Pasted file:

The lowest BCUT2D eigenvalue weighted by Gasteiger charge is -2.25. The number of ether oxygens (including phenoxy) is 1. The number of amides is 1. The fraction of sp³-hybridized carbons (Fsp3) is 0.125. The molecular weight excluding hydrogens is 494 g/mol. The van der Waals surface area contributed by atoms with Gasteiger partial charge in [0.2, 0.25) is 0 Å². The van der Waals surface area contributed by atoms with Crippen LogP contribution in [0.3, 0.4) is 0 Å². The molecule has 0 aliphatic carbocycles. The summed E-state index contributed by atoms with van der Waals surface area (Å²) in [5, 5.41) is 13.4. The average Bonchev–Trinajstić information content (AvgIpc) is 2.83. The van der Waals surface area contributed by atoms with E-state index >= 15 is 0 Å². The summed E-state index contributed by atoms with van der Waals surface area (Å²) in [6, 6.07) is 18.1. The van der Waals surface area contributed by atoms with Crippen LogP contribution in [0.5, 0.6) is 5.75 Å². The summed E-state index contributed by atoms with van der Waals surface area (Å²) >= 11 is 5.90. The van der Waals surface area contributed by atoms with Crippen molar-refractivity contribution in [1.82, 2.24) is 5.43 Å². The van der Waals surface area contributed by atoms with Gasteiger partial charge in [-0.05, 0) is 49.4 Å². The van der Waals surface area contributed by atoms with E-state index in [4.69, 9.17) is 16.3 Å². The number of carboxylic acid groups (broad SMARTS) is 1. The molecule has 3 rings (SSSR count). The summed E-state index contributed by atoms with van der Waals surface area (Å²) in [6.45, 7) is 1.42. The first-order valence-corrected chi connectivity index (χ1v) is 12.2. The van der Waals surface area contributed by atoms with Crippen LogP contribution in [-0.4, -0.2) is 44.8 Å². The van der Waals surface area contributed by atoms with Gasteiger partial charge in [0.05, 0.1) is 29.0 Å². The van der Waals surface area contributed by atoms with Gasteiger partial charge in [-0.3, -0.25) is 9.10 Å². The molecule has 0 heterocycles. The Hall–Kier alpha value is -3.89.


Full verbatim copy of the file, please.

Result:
The lowest BCUT2D eigenvalue weighted by Gasteiger charge is -2.25. The number of ether oxygens (including phenoxy) is 1. The number of amides is 1. The fraction of sp³-hybridized carbons (Fsp3) is 0.125. The molecular weight excluding hydrogens is 494 g/mol. The van der Waals surface area contributed by atoms with Gasteiger partial charge in [0.2, 0.25) is 0 Å². The van der Waals surface area contributed by atoms with Crippen LogP contribution in [0.3, 0.4) is 0 Å². The molecule has 0 aliphatic carbocycles. The summed E-state index contributed by atoms with van der Waals surface area (Å²) in [5, 5.41) is 13.4. The average Bonchev–Trinajstić information content (AvgIpc) is 2.83. The van der Waals surface area contributed by atoms with E-state index >= 15 is 0 Å². The summed E-state index contributed by atoms with van der Waals surface area (Å²) in [6, 6.07) is 18.1. The van der Waals surface area contributed by atoms with Crippen LogP contribution in [0.5, 0.6) is 5.75 Å². The summed E-state index contributed by atoms with van der Waals surface area (Å²) >= 11 is 5.90. The van der Waals surface area contributed by atoms with Crippen molar-refractivity contribution in [1.82, 2.24) is 5.43 Å². The van der Waals surface area contributed by atoms with Gasteiger partial charge in [-0.05, 0) is 49.4 Å². The van der Waals surface area contributed by atoms with E-state index in [4.69, 9.17) is 16.3 Å². The number of carboxylic acid groups (broad SMARTS) is 1. The molecule has 3 rings (SSSR count). The summed E-state index contributed by atoms with van der Waals surface area (Å²) in [6.45, 7) is 1.42. The first-order valence-corrected chi connectivity index (χ1v) is 12.2. The van der Waals surface area contributed by atoms with Crippen LogP contribution in [-0.4, -0.2) is 44.8 Å². The van der Waals surface area contributed by atoms with Gasteiger partial charge in [0.05, 0.1) is 29.0 Å². The van der Waals surface area contributed by atoms with Gasteiger partial charge in [-0.3, -0.25) is 9.10 Å². The molecule has 0 heterocycles. The Hall–Kier alpha value is -3.89.